Wittes and Liu looked at one functionality of Google, to see how it might positively reflect enhanced privacy through partial anonymity. This is the feature known as autocomplete. If a person types a phrase into the Google search bar, the company’s algorithms try to predict what he or she is looking for and automatically generate suggested completions for the phrase. Although Google’s analytic system is proprietary, it is fair to say that the popularity of a search plays a large role in the autocomplete function.
This is a transcript from the video series The Surveillance State: Big Data, Freedom, and You. Watch it now Wondrium.
Psychological Effects in Observers
Though one might hope to imagine that the psychological effect of being a watcher is always so salutary, sadly that is not the case. Take the example of surveillance drone operators, whom people think of as a contemporary, technology-empowered observer. For years, psychologists thought that Post Traumatic Stress Disorder, or PTSD, arose from fear conditioning, that is, from the lasting psychological ramifications of mortal terror. Drone pilots typically do not experience that fear; they’re physically safe far away from the battlefield.
But some suffer from PTSD, nevertheless, due to their sensitivity to the violence, they witness inflicted on others or perhaps even reflecting the watchman’s failure—or inability—to do anything about it. Not all observers suffer equally. Many, it seems, are readily able to disassociate themselves from what they are seeing and doing.
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The Milgram experiment is one of the most famous social science experiments that test obedience to authority.
It consisted of a series of psychological tests performed in the early 1960s by Stanley Milgram at Yale University. Volunteers were divided into groups of teachers and learners.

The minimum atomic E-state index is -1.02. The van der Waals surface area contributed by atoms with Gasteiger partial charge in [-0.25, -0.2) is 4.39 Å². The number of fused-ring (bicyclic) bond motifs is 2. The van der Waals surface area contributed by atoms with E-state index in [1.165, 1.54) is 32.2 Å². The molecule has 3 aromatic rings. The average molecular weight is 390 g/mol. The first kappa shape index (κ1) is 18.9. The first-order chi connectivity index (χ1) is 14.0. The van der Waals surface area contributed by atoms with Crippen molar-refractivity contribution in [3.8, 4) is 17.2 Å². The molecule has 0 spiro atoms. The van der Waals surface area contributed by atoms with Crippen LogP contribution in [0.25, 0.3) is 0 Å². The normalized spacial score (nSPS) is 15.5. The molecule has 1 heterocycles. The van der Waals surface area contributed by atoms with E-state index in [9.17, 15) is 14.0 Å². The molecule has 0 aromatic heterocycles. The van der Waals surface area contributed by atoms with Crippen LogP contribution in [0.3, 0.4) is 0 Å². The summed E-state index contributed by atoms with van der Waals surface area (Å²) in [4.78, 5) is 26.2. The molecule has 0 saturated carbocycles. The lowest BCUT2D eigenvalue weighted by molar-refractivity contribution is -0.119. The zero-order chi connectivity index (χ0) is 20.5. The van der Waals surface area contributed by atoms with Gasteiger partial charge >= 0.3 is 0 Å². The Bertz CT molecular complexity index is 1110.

The teachers were put in the position of applying electric shocks, supposedly to stimulate better learning. However, the teacher did not administer any electricity to the learner, who was in on the test. The shocks were not real, but as the test went on, the learner would yell and scream and bang on the wall to get the unsuspecting teacher to stop. If the teacher did want to stop, he was directed not to by an authority figure who was in charge of the experiment.
In Milgram’s experiment, 65% of the teachers ultimately consented to administer massive 450-volt shocks, which would have been fatal to the learner had they been real. The scenario has been subject to much criticism as unethical or immoral. But it stands, nevertheless, as a chilling reminder that the effects on the observer are often less pronounced than on the observed.
Common Questions about How Humans Behave When Not Being Observed
Anonymity fosters bad behavior in the cyber world because social norms that are present in face-to-face conversations seem to disappear in the cyber world.
Professors Keith Wilcox and Andrew T. Stephen found that social networks that allow for anonymity lead to increases in self-esteem, while also tending to reduce self-control to some extent.
If a person types a phrase into the Google search bar, the company’s algorithms try to predict what he or she is looking for and automatically generate suggested completions for the phrase.